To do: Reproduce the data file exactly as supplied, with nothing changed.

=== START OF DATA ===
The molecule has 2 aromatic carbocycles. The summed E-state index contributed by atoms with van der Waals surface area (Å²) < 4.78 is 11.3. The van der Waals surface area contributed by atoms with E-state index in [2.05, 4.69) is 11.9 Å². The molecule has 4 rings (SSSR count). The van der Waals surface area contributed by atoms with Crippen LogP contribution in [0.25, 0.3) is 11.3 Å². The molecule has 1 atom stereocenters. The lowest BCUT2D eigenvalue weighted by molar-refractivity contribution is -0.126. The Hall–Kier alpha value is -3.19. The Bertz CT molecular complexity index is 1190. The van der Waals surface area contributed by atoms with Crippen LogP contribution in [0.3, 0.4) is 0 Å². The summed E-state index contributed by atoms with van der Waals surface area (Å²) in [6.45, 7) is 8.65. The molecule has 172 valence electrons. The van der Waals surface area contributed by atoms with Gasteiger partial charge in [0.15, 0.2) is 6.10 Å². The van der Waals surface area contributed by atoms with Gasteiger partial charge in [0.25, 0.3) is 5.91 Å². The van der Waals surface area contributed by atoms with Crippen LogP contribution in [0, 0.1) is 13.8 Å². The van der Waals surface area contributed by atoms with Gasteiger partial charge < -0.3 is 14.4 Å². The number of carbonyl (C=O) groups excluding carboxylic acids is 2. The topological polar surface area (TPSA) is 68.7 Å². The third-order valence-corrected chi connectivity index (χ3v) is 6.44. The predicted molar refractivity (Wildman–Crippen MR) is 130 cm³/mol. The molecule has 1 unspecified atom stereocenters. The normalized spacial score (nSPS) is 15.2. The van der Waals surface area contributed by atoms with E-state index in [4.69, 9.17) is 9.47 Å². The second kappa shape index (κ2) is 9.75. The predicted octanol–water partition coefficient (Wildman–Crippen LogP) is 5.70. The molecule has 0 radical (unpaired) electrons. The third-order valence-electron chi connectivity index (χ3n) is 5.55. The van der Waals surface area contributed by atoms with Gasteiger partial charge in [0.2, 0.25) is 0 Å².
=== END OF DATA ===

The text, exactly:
The molecule has 2 aromatic carbocycles. The summed E-state index contributed by atoms with van der Waals surface area (Å²) < 4.78 is 11.3. The van der Waals surface area contributed by atoms with E-state index in [2.05, 4.69) is 11.9 Å². The molecule has 4 rings (SSSR count). The van der Waals surface area contributed by atoms with Crippen LogP contribution in [0.25, 0.3) is 11.3 Å². The molecule has 1 atom stereocenters. The lowest BCUT2D eigenvalue weighted by molar-refractivity contribution is -0.126. The Hall–Kier alpha value is -3.19. The Bertz CT molecular complexity index is 1190. The van der Waals surface area contributed by atoms with Crippen LogP contribution in [0.3, 0.4) is 0 Å². The summed E-state index contributed by atoms with van der Waals surface area (Å²) in [6.45, 7) is 8.65. The molecule has 172 valence electrons. The van der Waals surface area contributed by atoms with Gasteiger partial charge in [0.15, 0.2) is 6.10 Å². The van der Waals surface area contributed by atoms with Gasteiger partial charge in [0.25, 0.3) is 5.91 Å². The van der Waals surface area contributed by atoms with Crippen LogP contribution in [0, 0.1) is 13.8 Å². The van der Waals surface area contributed by atoms with Gasteiger partial charge < -0.3 is 14.4 Å². The number of carbonyl (C=O) groups excluding carboxylic acids is 2. The topological polar surface area (TPSA) is 68.7 Å². The third-order valence-corrected chi connectivity index (χ3v) is 6.44. The predicted molar refractivity (Wildman–Crippen MR) is 130 cm³/mol. The molecule has 1 unspecified atom stereocenters. The normalized spacial score (nSPS) is 15.2. The van der Waals surface area contributed by atoms with E-state index in [4.69, 9.17) is 9.47 Å². The second kappa shape index (κ2) is 9.75. The predicted octanol–water partition coefficient (Wildman–Crippen LogP) is 5.70. The molecule has 0 radical (unpaired) electrons. The third-order valence-electron chi connectivity index (χ3n) is 5.55. The van der Waals surface area contributed by atoms with Gasteiger partial charge in [0.2, 0.25) is 0 Å².